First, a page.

To Thomas: Individual components lack a context and so they can only provide very rough estimates of the minimum and maximum dimensions. For example a button can answer the minimal size where it still is visible. The minimum size in a layout depends heavily on the context: is it in a toolbar, button bar or form, attached to another component or not?; is screen space scarce or not? That's why I agree with Jeanette that the layout context is responsible for the size as well as the minimum and maximum sizes. A human designer adds value to the design and chooses an appropriate context, style and last but not least the sizing rule. And these sizing rules shall not use pixel sizes but pixel-independent sizes, like the MS dialog units. In multi-platform environements even these pixel-independent sizes cannot comprise multiple style guides. Therefore I feel a need to specify many sizes logically, for example the minimum width of an OK button in a button bar is 50dlu on Windows, but not on the Mac. I think the concrete size needs two levels of indirection that involve the platform (for layout style) and the rendering context (for the mapping to pixels).
To Harry: Have a look at the layout essentials presentation at my articles page. You can't do these things with GridBagLayout, GridLayout or FlowLayout. Also, the Forms Demo highlights basically the same advanced layout problems. I'd say there are good reasons to support a more powerful layout manager in JEasy. Candidates are the SpringLayout, Alex Prayle's ExplicitLayout and my FormLayout. All come with license terms that allow a use in JEasy.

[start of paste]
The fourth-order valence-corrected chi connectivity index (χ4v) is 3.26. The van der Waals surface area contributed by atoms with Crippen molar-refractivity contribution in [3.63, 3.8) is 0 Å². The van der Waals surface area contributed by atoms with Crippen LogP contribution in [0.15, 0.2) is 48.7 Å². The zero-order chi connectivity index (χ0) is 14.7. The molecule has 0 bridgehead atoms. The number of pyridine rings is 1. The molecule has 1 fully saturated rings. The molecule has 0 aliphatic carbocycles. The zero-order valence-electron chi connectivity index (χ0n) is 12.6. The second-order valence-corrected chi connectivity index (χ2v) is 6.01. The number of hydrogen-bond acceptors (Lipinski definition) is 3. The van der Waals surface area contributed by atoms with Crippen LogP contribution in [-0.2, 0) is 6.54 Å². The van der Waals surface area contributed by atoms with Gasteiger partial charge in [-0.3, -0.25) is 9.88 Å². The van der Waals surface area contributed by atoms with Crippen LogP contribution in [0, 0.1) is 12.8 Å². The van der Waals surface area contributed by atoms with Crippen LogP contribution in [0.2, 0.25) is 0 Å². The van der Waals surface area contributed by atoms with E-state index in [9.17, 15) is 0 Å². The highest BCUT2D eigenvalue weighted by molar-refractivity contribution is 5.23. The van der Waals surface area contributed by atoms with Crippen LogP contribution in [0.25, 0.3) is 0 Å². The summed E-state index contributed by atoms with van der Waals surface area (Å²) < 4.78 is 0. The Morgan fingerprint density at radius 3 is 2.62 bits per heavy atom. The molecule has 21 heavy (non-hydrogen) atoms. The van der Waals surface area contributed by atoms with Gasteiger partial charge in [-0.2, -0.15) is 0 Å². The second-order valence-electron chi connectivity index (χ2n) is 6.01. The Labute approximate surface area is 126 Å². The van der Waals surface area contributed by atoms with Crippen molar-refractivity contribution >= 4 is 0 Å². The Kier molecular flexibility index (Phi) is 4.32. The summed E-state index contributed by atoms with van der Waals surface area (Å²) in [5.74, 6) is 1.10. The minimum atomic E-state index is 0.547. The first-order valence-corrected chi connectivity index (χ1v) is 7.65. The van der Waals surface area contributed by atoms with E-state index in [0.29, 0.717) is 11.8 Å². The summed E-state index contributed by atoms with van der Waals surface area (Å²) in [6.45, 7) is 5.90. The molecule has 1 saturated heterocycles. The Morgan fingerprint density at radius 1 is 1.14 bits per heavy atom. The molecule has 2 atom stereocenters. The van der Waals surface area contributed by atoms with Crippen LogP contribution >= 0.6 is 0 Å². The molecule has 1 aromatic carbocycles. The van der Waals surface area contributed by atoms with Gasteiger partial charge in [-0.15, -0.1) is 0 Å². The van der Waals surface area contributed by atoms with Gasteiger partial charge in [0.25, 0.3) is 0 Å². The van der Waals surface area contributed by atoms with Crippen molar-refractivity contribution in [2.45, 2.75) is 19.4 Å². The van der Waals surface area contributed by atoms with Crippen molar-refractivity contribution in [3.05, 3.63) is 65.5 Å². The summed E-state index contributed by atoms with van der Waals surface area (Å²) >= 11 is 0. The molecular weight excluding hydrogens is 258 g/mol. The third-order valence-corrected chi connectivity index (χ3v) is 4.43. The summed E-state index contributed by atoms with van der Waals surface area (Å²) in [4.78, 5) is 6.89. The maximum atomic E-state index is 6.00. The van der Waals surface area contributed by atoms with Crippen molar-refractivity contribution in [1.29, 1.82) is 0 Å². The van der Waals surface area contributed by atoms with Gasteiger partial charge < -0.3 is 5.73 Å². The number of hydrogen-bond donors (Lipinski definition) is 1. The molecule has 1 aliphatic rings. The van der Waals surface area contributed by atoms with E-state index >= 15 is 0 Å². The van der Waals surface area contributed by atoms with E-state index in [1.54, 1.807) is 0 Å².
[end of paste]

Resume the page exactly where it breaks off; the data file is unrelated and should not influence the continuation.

> To Thomas: Individual components lack a context and
> so they can only provide very rough estimates of the
> minimum and maximum dimensions. For example a button
> can answer the minimal size where it still is
I guess you mean where all the text and insets are still visible. This is how all the toolkits I have seen define a minium size (including Swing).
> The minimum size in a layout depends heavily
> on the context: is it in a toolbar, button bar or
> form, attached to another component or not?; is
> screen space scarce or not?
In a toolbar you have a different button (or better said; a different set of insets), that means the data definition of the button is diffenent; and thus the minimum size is different. No intervention of a layout manager needed.
In a form, when you have an 'ok'/'cancel' the minimum size of the individual buttons don't change. The way the layout manager handles then does.
If you failt to seperate these layers your gui fails to scale when the user decides to choose a bigger font.
> That's why I agree with
> Jeanette that the layout context is responsible for
> the size as well as the minimum and maximum sizes.
I'll just repeat what I said to her, lets agree to disagree on this :)
> human designer adds value to the design and chooses
> an appropriate context, style and last but not least
> the sizing rule. And these sizing rules shall not use